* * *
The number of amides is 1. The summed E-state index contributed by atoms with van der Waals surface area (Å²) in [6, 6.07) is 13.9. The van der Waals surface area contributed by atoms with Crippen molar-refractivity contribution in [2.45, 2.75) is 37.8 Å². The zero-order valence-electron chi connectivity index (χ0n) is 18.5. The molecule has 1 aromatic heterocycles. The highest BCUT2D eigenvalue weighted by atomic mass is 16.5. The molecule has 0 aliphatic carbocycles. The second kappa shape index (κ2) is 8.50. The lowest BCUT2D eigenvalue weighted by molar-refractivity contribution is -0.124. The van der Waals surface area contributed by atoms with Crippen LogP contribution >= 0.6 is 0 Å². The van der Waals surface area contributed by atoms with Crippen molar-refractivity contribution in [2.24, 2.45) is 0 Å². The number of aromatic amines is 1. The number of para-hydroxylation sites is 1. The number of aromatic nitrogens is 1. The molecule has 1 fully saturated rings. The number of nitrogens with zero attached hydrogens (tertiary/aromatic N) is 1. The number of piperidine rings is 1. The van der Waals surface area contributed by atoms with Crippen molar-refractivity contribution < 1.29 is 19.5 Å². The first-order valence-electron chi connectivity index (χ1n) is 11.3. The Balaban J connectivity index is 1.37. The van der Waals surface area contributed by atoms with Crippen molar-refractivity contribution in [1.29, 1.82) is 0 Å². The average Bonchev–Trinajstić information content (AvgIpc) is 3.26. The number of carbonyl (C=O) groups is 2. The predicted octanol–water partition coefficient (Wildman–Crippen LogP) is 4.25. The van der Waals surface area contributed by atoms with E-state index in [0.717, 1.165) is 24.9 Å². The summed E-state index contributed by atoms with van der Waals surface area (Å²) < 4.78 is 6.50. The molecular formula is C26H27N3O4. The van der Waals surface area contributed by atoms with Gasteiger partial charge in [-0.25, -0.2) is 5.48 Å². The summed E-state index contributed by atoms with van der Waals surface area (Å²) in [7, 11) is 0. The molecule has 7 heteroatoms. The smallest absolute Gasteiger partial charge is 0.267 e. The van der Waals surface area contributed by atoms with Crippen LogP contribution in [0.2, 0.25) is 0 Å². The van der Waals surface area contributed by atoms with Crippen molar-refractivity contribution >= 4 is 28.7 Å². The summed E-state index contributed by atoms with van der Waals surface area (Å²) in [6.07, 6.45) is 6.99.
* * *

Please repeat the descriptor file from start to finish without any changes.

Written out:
The number of amides is 1. The summed E-state index contributed by atoms with van der Waals surface area (Å²) in [6, 6.07) is 13.9. The van der Waals surface area contributed by atoms with Crippen molar-refractivity contribution in [2.45, 2.75) is 37.8 Å². The zero-order valence-electron chi connectivity index (χ0n) is 18.5. The molecule has 1 aromatic heterocycles. The highest BCUT2D eigenvalue weighted by atomic mass is 16.5. The molecule has 0 aliphatic carbocycles. The second kappa shape index (κ2) is 8.50. The lowest BCUT2D eigenvalue weighted by molar-refractivity contribution is -0.124. The van der Waals surface area contributed by atoms with Crippen LogP contribution >= 0.6 is 0 Å². The van der Waals surface area contributed by atoms with Crippen molar-refractivity contribution in [2.24, 2.45) is 0 Å². The number of aromatic amines is 1. The number of para-hydroxylation sites is 1. The number of aromatic nitrogens is 1. The molecule has 1 fully saturated rings. The number of nitrogens with zero attached hydrogens (tertiary/aromatic N) is 1. The number of piperidine rings is 1. The van der Waals surface area contributed by atoms with Crippen molar-refractivity contribution < 1.29 is 19.5 Å². The first-order valence-electron chi connectivity index (χ1n) is 11.3. The Balaban J connectivity index is 1.37. The van der Waals surface area contributed by atoms with Crippen molar-refractivity contribution in [1.29, 1.82) is 0 Å². The average Bonchev–Trinajstić information content (AvgIpc) is 3.26. The number of carbonyl (C=O) groups is 2. The predicted octanol–water partition coefficient (Wildman–Crippen LogP) is 4.25. The van der Waals surface area contributed by atoms with E-state index in [0.717, 1.165) is 24.9 Å². The summed E-state index contributed by atoms with van der Waals surface area (Å²) < 4.78 is 6.50. The molecular formula is C26H27N3O4. The van der Waals surface area contributed by atoms with Gasteiger partial charge in [-0.25, -0.2) is 5.48 Å². The summed E-state index contributed by atoms with van der Waals surface area (Å²) in [7, 11) is 0. The molecule has 7 heteroatoms. The smallest absolute Gasteiger partial charge is 0.267 e. The van der Waals surface area contributed by atoms with Crippen LogP contribution in [0.2, 0.25) is 0 Å². The van der Waals surface area contributed by atoms with Crippen molar-refractivity contribution >= 4 is 28.7 Å². The summed E-state index contributed by atoms with van der Waals surface area (Å²) in [6.07, 6.45) is 6.99.